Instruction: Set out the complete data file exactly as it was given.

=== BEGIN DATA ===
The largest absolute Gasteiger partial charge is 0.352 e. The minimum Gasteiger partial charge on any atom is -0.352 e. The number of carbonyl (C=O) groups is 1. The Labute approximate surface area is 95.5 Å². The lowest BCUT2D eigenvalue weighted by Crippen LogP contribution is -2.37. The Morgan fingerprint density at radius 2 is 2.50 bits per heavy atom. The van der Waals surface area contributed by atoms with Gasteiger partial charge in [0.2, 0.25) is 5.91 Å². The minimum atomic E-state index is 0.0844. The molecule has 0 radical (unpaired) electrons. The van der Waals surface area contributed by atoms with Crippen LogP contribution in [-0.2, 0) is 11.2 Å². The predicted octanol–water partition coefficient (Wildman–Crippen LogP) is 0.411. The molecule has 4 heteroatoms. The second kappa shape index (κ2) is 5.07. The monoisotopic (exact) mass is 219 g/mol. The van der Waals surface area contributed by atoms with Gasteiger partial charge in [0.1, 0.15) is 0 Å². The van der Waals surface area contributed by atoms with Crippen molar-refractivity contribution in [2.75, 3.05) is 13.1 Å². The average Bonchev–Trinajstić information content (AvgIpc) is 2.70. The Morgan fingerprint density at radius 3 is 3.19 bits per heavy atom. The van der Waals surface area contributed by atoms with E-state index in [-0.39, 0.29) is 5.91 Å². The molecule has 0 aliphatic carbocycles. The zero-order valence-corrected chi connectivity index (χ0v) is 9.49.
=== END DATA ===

The largest absolute Gasteiger partial charge is 0.352 e. The minimum Gasteiger partial charge on any atom is -0.352 e. The number of carbonyl (C=O) groups is 1. The Labute approximate surface area is 95.5 Å². The lowest BCUT2D eigenvalue weighted by Crippen LogP contribution is -2.37. The Morgan fingerprint density at radius 2 is 2.50 bits per heavy atom. The van der Waals surface area contributed by atoms with Gasteiger partial charge in [0.2, 0.25) is 5.91 Å². The minimum atomic E-state index is 0.0844. The molecule has 0 radical (unpaired) electrons. The van der Waals surface area contributed by atoms with Crippen LogP contribution in [-0.2, 0) is 11.2 Å². The predicted octanol–water partition coefficient (Wildman–Crippen LogP) is 0.411. The molecule has 4 heteroatoms. The second kappa shape index (κ2) is 5.07. The monoisotopic (exact) mass is 219 g/mol. The van der Waals surface area contributed by atoms with Gasteiger partial charge in [0.1, 0.15) is 0 Å². The van der Waals surface area contributed by atoms with Crippen molar-refractivity contribution in [2.75, 3.05) is 13.1 Å². The average Bonchev–Trinajstić information content (AvgIpc) is 2.70. The Morgan fingerprint density at radius 3 is 3.19 bits per heavy atom. The van der Waals surface area contributed by atoms with E-state index in [-0.39, 0.29) is 5.91 Å². The molecule has 0 aliphatic carbocycles. The zero-order valence-corrected chi connectivity index (χ0v) is 9.49.